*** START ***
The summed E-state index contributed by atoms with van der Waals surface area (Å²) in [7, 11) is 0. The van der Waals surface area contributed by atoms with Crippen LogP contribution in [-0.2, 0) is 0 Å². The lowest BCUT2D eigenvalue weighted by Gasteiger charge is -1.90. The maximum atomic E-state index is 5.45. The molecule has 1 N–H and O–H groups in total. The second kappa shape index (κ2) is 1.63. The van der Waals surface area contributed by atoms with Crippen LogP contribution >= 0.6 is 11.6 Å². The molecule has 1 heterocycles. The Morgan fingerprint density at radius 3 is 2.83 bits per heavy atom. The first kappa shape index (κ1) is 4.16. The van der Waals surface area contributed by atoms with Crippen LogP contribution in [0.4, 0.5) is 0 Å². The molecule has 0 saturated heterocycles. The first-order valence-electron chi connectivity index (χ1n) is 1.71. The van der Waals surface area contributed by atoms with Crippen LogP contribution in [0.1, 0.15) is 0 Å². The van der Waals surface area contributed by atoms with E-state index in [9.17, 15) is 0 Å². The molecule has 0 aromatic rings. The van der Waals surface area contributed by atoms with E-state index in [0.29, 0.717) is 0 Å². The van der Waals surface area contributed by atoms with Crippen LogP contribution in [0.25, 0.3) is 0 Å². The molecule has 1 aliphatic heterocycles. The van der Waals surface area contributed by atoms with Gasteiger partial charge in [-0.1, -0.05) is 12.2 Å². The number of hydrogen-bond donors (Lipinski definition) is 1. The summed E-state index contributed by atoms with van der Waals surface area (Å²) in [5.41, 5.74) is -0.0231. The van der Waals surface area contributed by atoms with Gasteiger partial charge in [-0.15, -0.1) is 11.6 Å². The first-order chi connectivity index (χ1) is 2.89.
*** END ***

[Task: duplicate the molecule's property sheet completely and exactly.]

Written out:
The summed E-state index contributed by atoms with van der Waals surface area (Å²) in [7, 11) is 0. The van der Waals surface area contributed by atoms with Crippen LogP contribution in [-0.2, 0) is 0 Å². The lowest BCUT2D eigenvalue weighted by Gasteiger charge is -1.90. The maximum atomic E-state index is 5.45. The molecule has 1 N–H and O–H groups in total. The second kappa shape index (κ2) is 1.63. The van der Waals surface area contributed by atoms with Crippen LogP contribution >= 0.6 is 11.6 Å². The molecule has 1 heterocycles. The Morgan fingerprint density at radius 3 is 2.83 bits per heavy atom. The first kappa shape index (κ1) is 4.16. The van der Waals surface area contributed by atoms with Crippen LogP contribution in [0.4, 0.5) is 0 Å². The molecule has 0 saturated heterocycles. The first-order valence-electron chi connectivity index (χ1n) is 1.71. The van der Waals surface area contributed by atoms with Crippen LogP contribution in [0.1, 0.15) is 0 Å². The van der Waals surface area contributed by atoms with E-state index in [9.17, 15) is 0 Å². The molecule has 0 aromatic rings. The van der Waals surface area contributed by atoms with E-state index in [0.29, 0.717) is 0 Å². The van der Waals surface area contributed by atoms with Crippen LogP contribution in [0.25, 0.3) is 0 Å². The molecule has 1 aliphatic heterocycles. The van der Waals surface area contributed by atoms with Gasteiger partial charge in [-0.1, -0.05) is 12.2 Å². The number of hydrogen-bond donors (Lipinski definition) is 1. The summed E-state index contributed by atoms with van der Waals surface area (Å²) in [5.41, 5.74) is -0.0231. The van der Waals surface area contributed by atoms with Gasteiger partial charge in [-0.15, -0.1) is 11.6 Å². The first-order chi connectivity index (χ1) is 2.89.